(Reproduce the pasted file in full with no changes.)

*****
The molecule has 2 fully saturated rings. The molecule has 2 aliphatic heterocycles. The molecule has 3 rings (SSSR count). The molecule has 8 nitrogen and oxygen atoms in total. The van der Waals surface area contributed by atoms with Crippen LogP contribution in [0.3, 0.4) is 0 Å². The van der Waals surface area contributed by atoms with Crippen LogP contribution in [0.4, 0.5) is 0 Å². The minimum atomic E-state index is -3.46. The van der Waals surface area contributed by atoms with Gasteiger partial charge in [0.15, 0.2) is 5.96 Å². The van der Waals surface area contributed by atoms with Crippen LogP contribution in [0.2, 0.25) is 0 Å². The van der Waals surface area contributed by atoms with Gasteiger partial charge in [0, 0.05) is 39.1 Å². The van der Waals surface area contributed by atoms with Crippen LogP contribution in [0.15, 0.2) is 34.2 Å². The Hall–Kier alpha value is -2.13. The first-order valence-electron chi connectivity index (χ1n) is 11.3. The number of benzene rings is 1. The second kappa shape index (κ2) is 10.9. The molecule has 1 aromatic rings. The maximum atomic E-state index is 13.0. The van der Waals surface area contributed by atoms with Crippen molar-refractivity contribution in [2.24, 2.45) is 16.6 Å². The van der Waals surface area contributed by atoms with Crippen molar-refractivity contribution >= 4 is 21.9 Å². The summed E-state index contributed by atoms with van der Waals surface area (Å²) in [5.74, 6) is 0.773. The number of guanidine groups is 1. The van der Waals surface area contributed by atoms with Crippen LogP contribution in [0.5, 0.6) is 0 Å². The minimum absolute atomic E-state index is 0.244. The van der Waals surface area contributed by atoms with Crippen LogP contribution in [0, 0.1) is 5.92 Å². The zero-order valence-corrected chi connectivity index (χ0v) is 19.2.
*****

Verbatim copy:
The molecule has 2 fully saturated rings. The molecule has 2 aliphatic heterocycles. The molecule has 3 rings (SSSR count). The molecule has 8 nitrogen and oxygen atoms in total. The van der Waals surface area contributed by atoms with Crippen LogP contribution in [0.3, 0.4) is 0 Å². The van der Waals surface area contributed by atoms with Crippen LogP contribution in [0.4, 0.5) is 0 Å². The minimum atomic E-state index is -3.46. The van der Waals surface area contributed by atoms with Gasteiger partial charge in [0.15, 0.2) is 5.96 Å². The van der Waals surface area contributed by atoms with Crippen LogP contribution in [0.2, 0.25) is 0 Å². The van der Waals surface area contributed by atoms with Gasteiger partial charge in [0, 0.05) is 39.1 Å². The van der Waals surface area contributed by atoms with Crippen LogP contribution in [0.15, 0.2) is 34.2 Å². The Hall–Kier alpha value is -2.13. The first-order valence-electron chi connectivity index (χ1n) is 11.3. The number of benzene rings is 1. The second kappa shape index (κ2) is 10.9. The molecule has 1 aromatic rings. The maximum atomic E-state index is 13.0. The van der Waals surface area contributed by atoms with Crippen molar-refractivity contribution in [2.24, 2.45) is 16.6 Å². The van der Waals surface area contributed by atoms with Crippen molar-refractivity contribution >= 4 is 21.9 Å². The summed E-state index contributed by atoms with van der Waals surface area (Å²) in [5.74, 6) is 0.773. The number of guanidine groups is 1. The van der Waals surface area contributed by atoms with Crippen LogP contribution in [0.5, 0.6) is 0 Å². The minimum absolute atomic E-state index is 0.244. The van der Waals surface area contributed by atoms with Crippen LogP contribution in [0, 0.1) is 5.92 Å². The zero-order valence-corrected chi connectivity index (χ0v) is 19.2.